Crypto – the suits come out to play after Bitcoin refuses to lie down and die
Estimates of new capital coming into Bitcoin during 2024 range from $500-billion to $1-trillion, which would double its market cap, at the very least.
Best-performing asset of 2023? Bitcoin. Up 80% this year.
Every year I write an article that pokes fun at the “Crypto is dead” crowd. Not because there is nothing new to write about, but because it is a great deal of fun to periodically smirk at the tedious certainties of loudmouthed financial soothsayers.
A site called 99bitcoins.com tracks reports of the imminent demise of cryptocurrencies in the major media. They save articles so that those with a dark streak of schadenfreude (like your correspondent) can go back anytime to have a good snigger.
Since 2013, there have been 474 reports of crypto death, all of them available for the reader’s amusement.
We’ll get to why crypto is very much not dead in a moment. First, a sampling of some of the archived stories that can be found on 99bitcoins.com:
There is an overused aphorism ascribed to Mahatma Gandhi that is often trotted out by Bitcoin maximalists. It is: “First they ignore you, then they laugh at you, then they fight you, then you win.” But, like all aphorisms, even those that become annoying clichés, there is a general truth buried in there somewhere.
Crypto is now in stage 4 – the “then you win” stage. Erstwhile sceptics and sniggerers within the financial and investment world have stopped laughing. There are a few remaining holdouts like Warren Buffett and Charlie Munger, who don’t seem to understand crypto at all.
And, of course, some governments, especially the US, for whom the success of cryptocurrencies would mean the loss of some financial control over their citizens. But the list of ex-naysayers now enthusiastically joining the party is getting longer by the day.
I recently did some research into which major global banks have gone into production with crypto projects, finally convinced that blockchains are simply a better way to move and store value, across multiple axes.
In 2020, this list was empty. By the beginning of 2022, it was short. Now, towards the end of 2023, every major global institution is knee-deep in blockchain projects, including JPMorgan, Citi, Société Générale, BNP Paribas, China Construction Bank and Santander. In fact, I could not find a single global top-100 bank that has not jumped in.
But these projects pale in comparison to the pressingly pregnant Bitcoin ETF landscape (ETFs are funds that pool together the money of many investors to invest in a basket of securities), with the largest investment banks in the US all awaiting approval on their outstanding ETF applications with the SEC, some of them years old.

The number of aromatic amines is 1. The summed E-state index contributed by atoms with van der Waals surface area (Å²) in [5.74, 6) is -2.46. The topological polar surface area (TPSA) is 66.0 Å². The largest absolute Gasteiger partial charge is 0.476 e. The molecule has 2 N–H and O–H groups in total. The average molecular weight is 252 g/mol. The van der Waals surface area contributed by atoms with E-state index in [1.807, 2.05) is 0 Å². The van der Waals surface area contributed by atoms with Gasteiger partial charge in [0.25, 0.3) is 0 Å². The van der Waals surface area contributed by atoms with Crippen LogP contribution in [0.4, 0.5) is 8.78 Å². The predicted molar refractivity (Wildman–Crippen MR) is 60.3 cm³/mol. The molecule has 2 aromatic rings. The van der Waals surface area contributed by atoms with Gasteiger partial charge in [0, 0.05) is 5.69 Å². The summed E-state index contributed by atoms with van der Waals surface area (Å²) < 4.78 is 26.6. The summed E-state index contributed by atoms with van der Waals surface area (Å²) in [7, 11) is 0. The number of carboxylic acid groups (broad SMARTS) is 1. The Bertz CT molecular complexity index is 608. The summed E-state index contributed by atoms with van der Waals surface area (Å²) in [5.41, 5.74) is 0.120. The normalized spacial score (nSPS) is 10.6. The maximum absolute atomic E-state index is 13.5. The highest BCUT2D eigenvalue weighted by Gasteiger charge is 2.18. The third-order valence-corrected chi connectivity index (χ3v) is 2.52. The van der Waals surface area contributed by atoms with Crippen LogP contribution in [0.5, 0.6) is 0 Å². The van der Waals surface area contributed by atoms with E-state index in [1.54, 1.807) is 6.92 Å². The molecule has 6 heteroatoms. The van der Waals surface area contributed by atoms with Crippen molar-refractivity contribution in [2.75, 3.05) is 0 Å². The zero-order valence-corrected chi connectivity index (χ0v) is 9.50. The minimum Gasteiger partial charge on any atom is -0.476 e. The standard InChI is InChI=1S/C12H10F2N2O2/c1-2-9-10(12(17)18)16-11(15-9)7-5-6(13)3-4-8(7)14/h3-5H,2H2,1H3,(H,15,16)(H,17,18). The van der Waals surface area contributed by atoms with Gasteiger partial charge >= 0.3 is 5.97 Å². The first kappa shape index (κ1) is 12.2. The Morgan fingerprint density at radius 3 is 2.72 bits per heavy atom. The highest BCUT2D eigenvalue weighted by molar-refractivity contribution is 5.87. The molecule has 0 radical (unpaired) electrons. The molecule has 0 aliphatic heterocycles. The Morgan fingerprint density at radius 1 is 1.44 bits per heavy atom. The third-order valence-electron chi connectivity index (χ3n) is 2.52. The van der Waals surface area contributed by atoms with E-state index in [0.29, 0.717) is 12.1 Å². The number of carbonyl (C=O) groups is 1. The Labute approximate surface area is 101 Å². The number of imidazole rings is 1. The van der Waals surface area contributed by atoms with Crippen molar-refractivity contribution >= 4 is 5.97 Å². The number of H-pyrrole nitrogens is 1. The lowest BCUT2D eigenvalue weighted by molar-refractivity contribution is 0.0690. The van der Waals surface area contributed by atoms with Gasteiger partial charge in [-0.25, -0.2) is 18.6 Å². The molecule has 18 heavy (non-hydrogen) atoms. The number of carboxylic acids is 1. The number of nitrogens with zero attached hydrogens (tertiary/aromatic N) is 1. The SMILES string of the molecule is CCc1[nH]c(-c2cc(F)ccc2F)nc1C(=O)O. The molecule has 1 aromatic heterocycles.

The biggest of these is BlackRock, which manages about $10-trillion in assets, giving them as much influence on global financial affairs as most countries (they manage almost as much money as China’s GDP). They are an old-style, conservative, smoky-backroom investment behemoth, not known for risk.
Their CEO, Larry Fink, famously called Bitcoin an “index of money laundering” in 2017. He now admits it will “revolutionise finance” and is about to smooth the way for the injection of hundreds of billions in customers’ money into his ETF when it is approved (likely to be this year, given the signals of surrender from Fort SEC).
And it’s not just BlackRock, but Vanguard, Fidelity and a score of other heavy hitters, all with wads of money waiting to be plunged into Bitcoin and other crypto assets. Estimates of new capital coming into Bitcoin during 2024 range from $500-billion to $1-trillion, which would double its market cap, at the very least.
The rocket-rise in Bitcoin prices over the past few weeks is evidence of consumer demand fuelled by this Bitcoin ETF optimism. When the funds are approved, the price will rise further under the dictates of supply/demand laws, and will continue to do so as more investors finally shed their fear and reluctance and decide to put their trust in Larry Fink’s Damascene conversion.
Obviously, speculation on the price of crypto assets has long been a fool’s game; the streets are littered with the crumpled hopes of crypto gamblers. It is different this time. Capitulation of the old guard is in the air. This is no longer your cypherpunks and speculators and early adopters and tech nerds and extreme libertarians.
There are plenty of OGs, of course, who bemoan the entry of grey suits into the new world of blockchains, itself a grassroots reinvention of thousands of years of received financial wisdom.
I empathise with the collective groan of those who hope for a new world order that sidesteps the entrenched interests of “The Man”. But alas, no matter your political hopes, the truth is that legacy systems would rather swallow and absorb new and better technologies than simply shudder and collapse.
So, it looks like Bitcoin will become a permanent part of the asset landscape, along with gold, silver, stocks, bonds, collectables and real estate. Along with NFTs and Defi and Metaverse and Web 3 and all the other spanking new technologies which also suffered suspicion and derision for years until, suddenly, it’s gone.
That’s when the suits come out to play. DM
Steven Boykey Sidley is a professor of practice at JBS, University of Johannesburg. His new book It’s Mine: How the Crypto Industry is Redefining Ownership is published by Maverick451. It can be ordered directly from the DM store here or on Kindle. It’s also available at bookstores.